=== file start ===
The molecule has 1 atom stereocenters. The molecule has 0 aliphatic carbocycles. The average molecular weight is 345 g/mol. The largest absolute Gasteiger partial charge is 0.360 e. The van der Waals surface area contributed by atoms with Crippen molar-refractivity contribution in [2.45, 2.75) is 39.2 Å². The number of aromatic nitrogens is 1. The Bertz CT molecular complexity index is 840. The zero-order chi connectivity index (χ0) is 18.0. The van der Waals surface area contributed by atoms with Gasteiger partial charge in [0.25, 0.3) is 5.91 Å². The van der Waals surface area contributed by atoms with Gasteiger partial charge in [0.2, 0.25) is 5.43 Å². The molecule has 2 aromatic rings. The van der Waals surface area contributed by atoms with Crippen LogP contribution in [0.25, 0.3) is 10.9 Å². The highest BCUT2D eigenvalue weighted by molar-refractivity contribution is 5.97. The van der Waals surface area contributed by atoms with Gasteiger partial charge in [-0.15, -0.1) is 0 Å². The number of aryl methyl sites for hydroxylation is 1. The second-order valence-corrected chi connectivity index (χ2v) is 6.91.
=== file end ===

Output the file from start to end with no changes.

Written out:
The molecule has 1 atom stereocenters. The molecule has 0 aliphatic carbocycles. The average molecular weight is 345 g/mol. The largest absolute Gasteiger partial charge is 0.360 e. The van der Waals surface area contributed by atoms with Crippen molar-refractivity contribution in [2.45, 2.75) is 39.2 Å². The number of aromatic nitrogens is 1. The Bertz CT molecular complexity index is 840. The zero-order chi connectivity index (χ0) is 18.0. The van der Waals surface area contributed by atoms with Gasteiger partial charge in [0.25, 0.3) is 5.91 Å². The van der Waals surface area contributed by atoms with Gasteiger partial charge in [0.2, 0.25) is 5.43 Å². The molecule has 2 aromatic rings. The van der Waals surface area contributed by atoms with Crippen LogP contribution in [0.25, 0.3) is 10.9 Å². The highest BCUT2D eigenvalue weighted by molar-refractivity contribution is 5.97. The van der Waals surface area contributed by atoms with Gasteiger partial charge in [-0.15, -0.1) is 0 Å². The number of aryl methyl sites for hydroxylation is 1. The second-order valence-corrected chi connectivity index (χ2v) is 6.91.